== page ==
On 2017’s Caustic, Primitive Man sought to push the sludge metal genre to its absolute limits. At 77 minutes the Denver trio’s second full-length was an absolute beast, stacking corrosive sludge up against abrasive noise and distorted drone, in the process creating something bleaker and gnarlier than perhaps anything the subgenre had previously seen. Such a move was always likely to be divisive – to some the album is a masterpiece, showcasing everything that makes sludge the punishing and depraved style that it is, whilst to others the band’s intense music is more effective when they stick to leaner runtimes. Regardless of your thoughts, it was a sonic experiment seemingly designed to test the resolve of both the band and their listeners. Follow-up LP Immersion still seeks to ask questions of the listener by confronting them with pummelling hammer-blows and pulverising harsh noise, but at under 40 minutes it’s not the endurance test that was its predecessor.
Which isn’t to say, however, that the band have adopted a less laboured approach (though the frantic bursts of ‘Menacing’ would have you believe otherwise), merely that Immersion’s less time-consuming length means the band’s ruthless sound seems more focused. The band may have seen fit to use prolonged runtimes on Caustic, but they were never Primitive Man’s sole USP. The band’s real strength lies in their ability to drag you into the gutter and hold your face down in the dirt whilst proving themselves as remarkably dynamic and creative songwriters in the process. On Caustic, this meant approaching sludge the way a noise artist would, all distressing tones and drawn-out deafening feedback, but Immersion sees a more dynamic blending of the band’s ingredients.
Yes, there’s grinding, industrial sludge that’s exhausting in its incessance, but there’s also ear-piercing noise that ensures tracks like ‘Entity’ and ‘∞’ ratchet up the tension by never truly finding a groove. And at times, as on ‘Menacing’ and ‘Consumption’, the band break up this carefully cultivated tension by leaping out of the murk at the drop of a hat to take a more rabid and frenzied approach.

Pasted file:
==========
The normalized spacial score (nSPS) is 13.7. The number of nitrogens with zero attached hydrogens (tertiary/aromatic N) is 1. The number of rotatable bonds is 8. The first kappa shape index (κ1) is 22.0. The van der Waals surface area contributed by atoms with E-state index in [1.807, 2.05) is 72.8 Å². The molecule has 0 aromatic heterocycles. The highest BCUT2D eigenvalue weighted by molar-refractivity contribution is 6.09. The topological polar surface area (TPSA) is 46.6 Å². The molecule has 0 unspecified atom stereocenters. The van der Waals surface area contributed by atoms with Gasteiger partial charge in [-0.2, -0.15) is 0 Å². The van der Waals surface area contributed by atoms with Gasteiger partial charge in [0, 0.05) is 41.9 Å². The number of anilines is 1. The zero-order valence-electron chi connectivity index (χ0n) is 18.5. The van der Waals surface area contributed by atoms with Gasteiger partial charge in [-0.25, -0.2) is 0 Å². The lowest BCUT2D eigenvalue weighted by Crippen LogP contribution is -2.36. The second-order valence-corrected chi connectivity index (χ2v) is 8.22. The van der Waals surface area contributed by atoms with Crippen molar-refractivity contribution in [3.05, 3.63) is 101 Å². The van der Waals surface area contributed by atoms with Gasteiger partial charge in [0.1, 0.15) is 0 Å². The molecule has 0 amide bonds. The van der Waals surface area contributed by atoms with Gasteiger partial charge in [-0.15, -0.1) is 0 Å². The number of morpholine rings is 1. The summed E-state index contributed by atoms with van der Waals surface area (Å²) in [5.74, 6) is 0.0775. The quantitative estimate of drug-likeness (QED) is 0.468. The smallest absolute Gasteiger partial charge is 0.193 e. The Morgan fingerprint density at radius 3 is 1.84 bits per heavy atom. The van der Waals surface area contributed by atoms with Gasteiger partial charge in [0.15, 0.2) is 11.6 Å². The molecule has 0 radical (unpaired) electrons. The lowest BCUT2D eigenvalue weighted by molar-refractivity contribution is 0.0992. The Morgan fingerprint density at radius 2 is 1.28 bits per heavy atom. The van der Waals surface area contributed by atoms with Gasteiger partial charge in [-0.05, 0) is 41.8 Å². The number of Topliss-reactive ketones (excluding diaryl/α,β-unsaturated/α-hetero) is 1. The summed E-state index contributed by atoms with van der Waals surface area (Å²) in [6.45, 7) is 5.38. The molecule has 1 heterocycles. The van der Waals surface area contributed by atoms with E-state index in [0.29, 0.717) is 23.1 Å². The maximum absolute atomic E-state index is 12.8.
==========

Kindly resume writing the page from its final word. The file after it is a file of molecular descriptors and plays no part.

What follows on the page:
If Caustic saw the band taking us along as they wallowed in an abject misery that many of us could relate to in 2018, Immersion’s fractured composition is frightfully fitting for the even more dire times in which we now find ourselves, though the lyrics are always filtered through the band’s own experiences. The album is a sobering exploration of the human psyche’s darker recesses, and the way in which the modern world seems to foster existential crises. “Why did God make me to scream out of my fucking soul?” frontman Ethan McCarthy asks on ‘Menacing’, whilst lead-single ‘The Lifer’ is not, as its name might suggest, a celebration of those who dedicate their lives to music. Rather it is an exploration of how the desire to create is punished by the modern world’s insistence that every person’s worth be measured by their contribution to the capitalist machine.
McCarthy took the time to explore similar topics in a more abstract way with his recent album under the Many Blessings moniker (interview here), but with Immersion he and his bandmates have stayed true to Primitive Man’s bleak ethos. Caustic’s defining trait was its epic, overwhelming scope, but despite being half the length Immersion is no less confrontational or abrasive. Its forebearer remains a masterpiece, but with their latest LP the trio have crafted a hectic slab of devastating extremity – and retained their title of being the heaviest metal band going.
Immersion is out 14th August on Relapse Records. Order here.
Words: George Parr